I joined Sunrider because of the products. I found that I loved them madly. People where asking me about them because they could see the difference in me. So I looked into the business. Coming from a traditional business background I found the “old school” Network Marketing thinking a little backwards and counter productive. No matter what I heard I kept thinking, “But if it was not for the product there would be no business.”
When I heard about Kim’s product book I bought it and read it in almost one sitting. I am so thankful I learned about Kim. I believe that customers are the foundation a Network Marketing business the same as they are for a traditional business.
Sunrider recognizes that not everyone wants a distributor account. The 3 product purchase options are…
Free to the customer with a $50US order placed on the web. Or order directly from a Distributor. (No SS required) Pay retail price.
Costco Type Account: (Preferred Customer)
$30US one-time fee with $10US annual renewal. (No SS required) Begin shopping at 20% off of Retail price. When the Customer has accumulated $1000 in purchases they can purchase at the distributor price (wholesale).
Own Your Own Store: (Distributor Account)
No sign up fee. Purchase $140 Starter Pack (includes $100 worth of products). Begin shopping at 20% off of Retail. When the distributor/customer has accumulated $500 in purchases they can purchase at the distributor price (wholesale). No annual fee, just purchase 50 sales volume yearly. (SS number is required for this account option.)
Sunrider does not have an auto-ship program. Maybe having over 400 products offered plays into this decision.
The qualified sponsoring distributor receives 20-40%+ of the customer purchased sales volume. Other bonuses may also apply. Sunrider pays 58.5% of the sales volume back to the distributors. Sunrider does encourage building a business, but it also pays well for the customers.
Thanks Kim for going against the Network Marketing flow and saying what needs to be said. I believe that Network Marketing can be done in such a way that we quit shooting ourselves in the foot…so to speak. 🙂
All I have to say is that we are independent business people and can run our business the way we feel is best.
Personally,I like to give my repeat “customers” special deals and discounts. Sometimes including an extra product with their order no charge. These are my retail customers.
I offer other network marketers the wholesale price on products that they wish to buy. They get that price without signing up, no questions asked. This is done as a professional courtesy.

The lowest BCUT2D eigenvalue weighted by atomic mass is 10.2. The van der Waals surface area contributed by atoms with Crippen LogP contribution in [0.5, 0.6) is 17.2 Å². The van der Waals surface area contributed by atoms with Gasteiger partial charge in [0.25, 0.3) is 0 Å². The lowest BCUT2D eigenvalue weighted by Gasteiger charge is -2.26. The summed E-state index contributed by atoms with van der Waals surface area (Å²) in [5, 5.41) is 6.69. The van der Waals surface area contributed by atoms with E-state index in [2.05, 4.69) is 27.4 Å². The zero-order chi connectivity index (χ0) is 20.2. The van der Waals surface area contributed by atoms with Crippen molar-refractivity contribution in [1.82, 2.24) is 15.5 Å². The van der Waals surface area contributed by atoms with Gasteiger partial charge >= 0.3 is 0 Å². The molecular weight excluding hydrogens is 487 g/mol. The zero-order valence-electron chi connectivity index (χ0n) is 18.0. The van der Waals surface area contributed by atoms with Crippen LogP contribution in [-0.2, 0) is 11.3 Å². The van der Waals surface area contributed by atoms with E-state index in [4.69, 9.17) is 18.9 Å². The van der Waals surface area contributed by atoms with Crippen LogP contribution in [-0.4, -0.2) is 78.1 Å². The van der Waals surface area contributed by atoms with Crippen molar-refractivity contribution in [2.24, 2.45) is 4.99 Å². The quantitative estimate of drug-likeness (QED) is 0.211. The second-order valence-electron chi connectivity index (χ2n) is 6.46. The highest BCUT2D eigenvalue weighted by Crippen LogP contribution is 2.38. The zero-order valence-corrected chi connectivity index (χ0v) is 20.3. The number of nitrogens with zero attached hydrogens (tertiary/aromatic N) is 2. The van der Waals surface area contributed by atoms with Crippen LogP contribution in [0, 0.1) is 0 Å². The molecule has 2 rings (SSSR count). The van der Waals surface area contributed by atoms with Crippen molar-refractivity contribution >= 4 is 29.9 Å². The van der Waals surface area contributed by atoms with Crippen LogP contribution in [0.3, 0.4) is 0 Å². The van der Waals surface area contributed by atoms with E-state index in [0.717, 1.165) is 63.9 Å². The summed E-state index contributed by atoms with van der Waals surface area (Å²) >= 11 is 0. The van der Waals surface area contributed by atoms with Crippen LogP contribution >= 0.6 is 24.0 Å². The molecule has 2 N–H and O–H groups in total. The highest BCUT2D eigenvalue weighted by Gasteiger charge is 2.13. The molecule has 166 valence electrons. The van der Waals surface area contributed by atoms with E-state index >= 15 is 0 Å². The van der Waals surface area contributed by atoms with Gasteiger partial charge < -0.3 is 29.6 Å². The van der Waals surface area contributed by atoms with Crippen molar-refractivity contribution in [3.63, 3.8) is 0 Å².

At vendor shows, I introduce myself to the participating vendors, give them an envelope with a special deal/discount with no expiration.
This is my way of eliminating that air of competition and promoting the idea of buying from each other.
I’m an Arbonne rep and love having retail customers! They are my priority.
Melaleuca has a program where you can be a preferred customer and get the discount for an annual fee, you do have to agree to purchase a minimum amount each month. I’ve never found it a burden to order each month, as I really do use the stuff and so it runs out. Not as easy as going to the market to get what you need: you have to plan ahead but, to me, the products are worth it. However, at the time I tried the business, I apparently didn’t know anyone who was into quality ;>)Even though I do not actively market the products or the business, I still use all of the products they have that do not overlap with my current business, Arbonne. What can I say, Arbonne’s skin care works for me like nothing else ever has and I like the ROMs but they don’t have laundry detergent or toothpaste.
However, Arbonne, or at least my upline, seems to promote building a network of “wholesale customers” but the company doesn’t really have a designation for that: you are either a consultant (and part with your ssn) or you purchase through a consultant. You also don’t make very much as a beginner on the purchases by “wholesale customers”. Since the top selling line lasts for several months it’s often more productive to retail and take a larger commission.
I like Debra Freeland’s idea of offering a professional courtesy to other networkers: I buy from a Tastefully Simple rep down the block and a Pampered Chef rep nearby and have never been offered a discount, even though I have offered the discount to them. I will have to try to find a way to word this better to achieve a mutual benefit!
I love the idea of a mercado but I will close here as I am rambling.
PS the mercado thing reminds me of Michael Clouse’s “Future Choice”.